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Benita’s lunge into postgraduate nursing studies pays off

Combining her nursing studies with competitive fencing, Benita Ramage has become the person she always wanted to be.


Benita Ramage was 42 when she radically changed direction in life and started her nursing degree, fulfilling a lifelong dream to work as a nurse.

Ten years later, she has just completed her postgraduate Master of Clinical Nursing (Anaesthetics and Recovery) through the University of Tasmania, which has already helped her progress further in her career as a registered nurse at the Sydney Adventist Hospital.

Not long after making the decision to become a nurse a decade ago, Benita also took up fencing again, a sport she hadn’t played since high school.

And these days she enjoys those two passions side-by-side, representing the University of Tasmania in fencing, and lining up fencing comps with nursing conferences interstate and overseas in order to combine the two.

University of Tasmania Postgraduate Nursing student Benita Ramage (left) competing at the 2022 UniSport Nationals in Perth, WA.
University of Tasmania Postgraduate Nursing student Benita Ramage (left) competing at the 2022 UniSport Nationals in Perth, WA. (Photo supplied by Benita Ramage)

“I competed in the UniSport Nationals this year representing UTAS and it felt so good. I’d basically been denied going to uni from younger age, so I felt young again to be representing UTAS, it meant a lot to me.”

Benita, from Sydney, said she wanted to be a nurse or physiotherapist ever since she was a teenager but her mother steered her into a career as a legal secretary instead.

“I just thought that was going to be my path,” Benita said. “My grandfather was a lawyer, mum was a legal secretary. I even studied a year of law at the University of Sydney but then I realised it wasn’t for me.”

In 2007, at the age of 37, Benita was diagnosed with multiple sclerosis (MS), a discovery that took a significant toll on her mental health.

Later, as a full-time mum of three, Benita studied a degree in naturopathy on her weekends as a way of entering the health sector she had always felt so drawn to.

University of Tasmania Postgraduate Nursing student Benita Ramage at work at the Sydney Adventist Hospital.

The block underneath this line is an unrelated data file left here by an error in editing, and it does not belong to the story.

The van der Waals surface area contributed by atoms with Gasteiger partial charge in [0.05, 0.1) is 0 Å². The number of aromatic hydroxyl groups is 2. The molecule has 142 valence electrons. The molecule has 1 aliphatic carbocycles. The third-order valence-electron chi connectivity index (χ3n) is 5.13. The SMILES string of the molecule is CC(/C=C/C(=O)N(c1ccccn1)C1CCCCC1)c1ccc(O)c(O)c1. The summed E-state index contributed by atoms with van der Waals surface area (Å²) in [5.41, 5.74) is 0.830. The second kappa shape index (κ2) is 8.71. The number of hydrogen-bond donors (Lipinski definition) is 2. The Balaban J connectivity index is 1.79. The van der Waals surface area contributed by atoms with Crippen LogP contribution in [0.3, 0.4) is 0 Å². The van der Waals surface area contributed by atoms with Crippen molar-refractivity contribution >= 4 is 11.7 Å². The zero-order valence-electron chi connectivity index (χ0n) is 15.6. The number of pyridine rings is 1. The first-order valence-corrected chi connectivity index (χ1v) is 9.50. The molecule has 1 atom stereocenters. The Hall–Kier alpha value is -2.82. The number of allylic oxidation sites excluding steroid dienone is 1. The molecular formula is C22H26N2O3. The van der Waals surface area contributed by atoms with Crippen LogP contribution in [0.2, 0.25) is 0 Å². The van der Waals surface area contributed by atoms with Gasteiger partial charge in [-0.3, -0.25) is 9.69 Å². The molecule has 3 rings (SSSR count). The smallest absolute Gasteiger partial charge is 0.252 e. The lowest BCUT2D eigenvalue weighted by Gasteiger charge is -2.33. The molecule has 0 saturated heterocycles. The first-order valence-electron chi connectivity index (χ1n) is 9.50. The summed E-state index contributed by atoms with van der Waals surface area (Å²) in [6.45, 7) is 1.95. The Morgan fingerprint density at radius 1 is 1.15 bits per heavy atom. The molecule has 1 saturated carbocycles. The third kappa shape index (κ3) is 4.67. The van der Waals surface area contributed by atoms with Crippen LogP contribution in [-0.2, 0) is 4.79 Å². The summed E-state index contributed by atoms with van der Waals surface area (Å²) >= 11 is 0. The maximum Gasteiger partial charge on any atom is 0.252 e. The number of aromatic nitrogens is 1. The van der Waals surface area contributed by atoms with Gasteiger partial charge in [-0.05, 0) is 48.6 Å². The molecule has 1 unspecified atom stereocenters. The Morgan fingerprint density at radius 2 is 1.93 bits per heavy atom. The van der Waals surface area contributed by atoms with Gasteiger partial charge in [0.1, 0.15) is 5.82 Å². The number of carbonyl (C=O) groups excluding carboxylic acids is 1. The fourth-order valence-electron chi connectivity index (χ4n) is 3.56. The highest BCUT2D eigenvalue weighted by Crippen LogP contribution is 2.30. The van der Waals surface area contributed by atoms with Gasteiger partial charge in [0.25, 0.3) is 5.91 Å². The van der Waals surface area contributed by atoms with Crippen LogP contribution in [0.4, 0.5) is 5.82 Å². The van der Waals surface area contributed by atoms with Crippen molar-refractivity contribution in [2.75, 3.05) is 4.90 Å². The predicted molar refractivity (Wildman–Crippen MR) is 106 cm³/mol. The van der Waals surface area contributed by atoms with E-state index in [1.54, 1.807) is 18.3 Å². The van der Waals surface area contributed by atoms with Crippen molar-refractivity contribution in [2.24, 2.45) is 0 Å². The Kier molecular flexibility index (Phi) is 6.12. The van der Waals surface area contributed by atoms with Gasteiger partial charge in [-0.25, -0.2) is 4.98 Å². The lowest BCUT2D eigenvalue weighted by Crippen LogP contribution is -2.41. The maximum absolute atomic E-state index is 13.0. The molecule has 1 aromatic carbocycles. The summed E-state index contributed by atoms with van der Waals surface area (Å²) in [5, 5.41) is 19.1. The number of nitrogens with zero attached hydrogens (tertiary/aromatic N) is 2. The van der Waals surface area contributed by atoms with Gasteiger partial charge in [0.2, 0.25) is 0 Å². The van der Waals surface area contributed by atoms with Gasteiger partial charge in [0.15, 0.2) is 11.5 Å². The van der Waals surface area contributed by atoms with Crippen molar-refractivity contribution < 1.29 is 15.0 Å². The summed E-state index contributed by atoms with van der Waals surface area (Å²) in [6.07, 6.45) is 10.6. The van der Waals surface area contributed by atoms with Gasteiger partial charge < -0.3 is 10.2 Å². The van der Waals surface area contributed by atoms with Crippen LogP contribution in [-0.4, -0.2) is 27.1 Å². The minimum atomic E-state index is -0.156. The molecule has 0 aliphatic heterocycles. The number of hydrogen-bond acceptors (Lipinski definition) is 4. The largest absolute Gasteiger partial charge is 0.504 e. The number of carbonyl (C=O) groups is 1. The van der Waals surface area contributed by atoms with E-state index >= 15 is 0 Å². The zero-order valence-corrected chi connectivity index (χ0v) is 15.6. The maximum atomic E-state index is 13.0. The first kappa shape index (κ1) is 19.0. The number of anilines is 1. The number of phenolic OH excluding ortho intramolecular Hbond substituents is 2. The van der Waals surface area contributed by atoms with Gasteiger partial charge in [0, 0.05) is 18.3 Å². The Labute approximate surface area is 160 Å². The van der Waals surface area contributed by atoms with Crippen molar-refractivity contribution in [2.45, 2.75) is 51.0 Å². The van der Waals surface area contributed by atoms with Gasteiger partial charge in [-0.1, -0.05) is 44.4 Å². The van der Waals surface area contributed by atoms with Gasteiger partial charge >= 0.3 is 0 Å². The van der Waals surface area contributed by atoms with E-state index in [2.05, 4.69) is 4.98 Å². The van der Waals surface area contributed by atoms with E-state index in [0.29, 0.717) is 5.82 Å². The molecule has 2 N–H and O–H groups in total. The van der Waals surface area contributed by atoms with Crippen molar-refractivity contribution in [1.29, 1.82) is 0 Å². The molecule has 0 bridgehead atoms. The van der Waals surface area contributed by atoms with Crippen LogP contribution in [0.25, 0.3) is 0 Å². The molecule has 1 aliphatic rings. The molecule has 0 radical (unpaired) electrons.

University of Tasmania Postgraduate Nursing student Benita Ramage at work at the Sydney Adventist Hospital.

Having rediscovered her confidence, she enrolled in a Bachelor of Nursing at the University of Western Sydney in 2012. Her previous qualifications allowed her to complete the first year in a six-week summer school, and she graduated in 2014, finally a qualified nurse.

The following year, she started fencing again for the first time since she was a teenager, seeing it as another part of her personal reinvention.

“Since my MS diagnosis I was making a point of trying to keep fit, I wanted to make sure my body knows the MS won’t win over what I want my body to do.”

Always looking for new ways to improve herself, Benita is constantly on the lookout for professional development conferences and tries to line them up with nearby fencing competitions wherever possible.

It was at one of these conferences, at Cancun in Mexico, that Benita bumped into a Tasmanian academic who suggested she study her Master’s degree at the University of Tasmania.

“She said other unis offered the course but the University of Tasmania provided the best subjects and gave better outcomes,” Benita said.

“Living in Sydney, there were a couple of unis that offered a Master’s degree in nursing but UTAS gave a broader spectrum of subjects and knowledge. And because I was working full time, it was really helpful being able to study it entirely online.”

Benita said completing her Master of Clinical Nursing (Anaesthetic and Recovery) not only gave her vital new skills and knowledge but improved her writing abilities and enabled her to propose and implement vital changes to practices in her workplace.

And she relished the opportunity to merge her studies and her fencing by representing the University of Tasmania in the foil and epee events at this year’s UniSport Nationals in Western Australia.

“Everyone was so inclusive, and I wasn’t just the oldie on the strip,” she laughed. “The UTAS team was amazing, we all watched each other compete in the various sports and supported each other.”

Benita said she was already contemplating returning to study her PhD, with a topic inspired by her own experiences as a mature-age student,

“I’m still a relatively new nurse, but I’m also mature new nurse, and other nurses my age have 20 years more experience than me.

“So I’m thinking of that as a PhD topic, looking at how mature nurses are expected to have knowledge to match younger nurses, and how to help mature-age nurses fit in better, get that knowledge faster and fit in as much as a 20-year experienced nurse.”

Fun fact: The median salary for our students one year out from an undergraduate nursing degree is $65,600. But with a postgraduate nursing course this jumps to $81,800, which is more than the national median of $78,600.

If you want to level-up your nursing career, take a look at our postgraduate study options.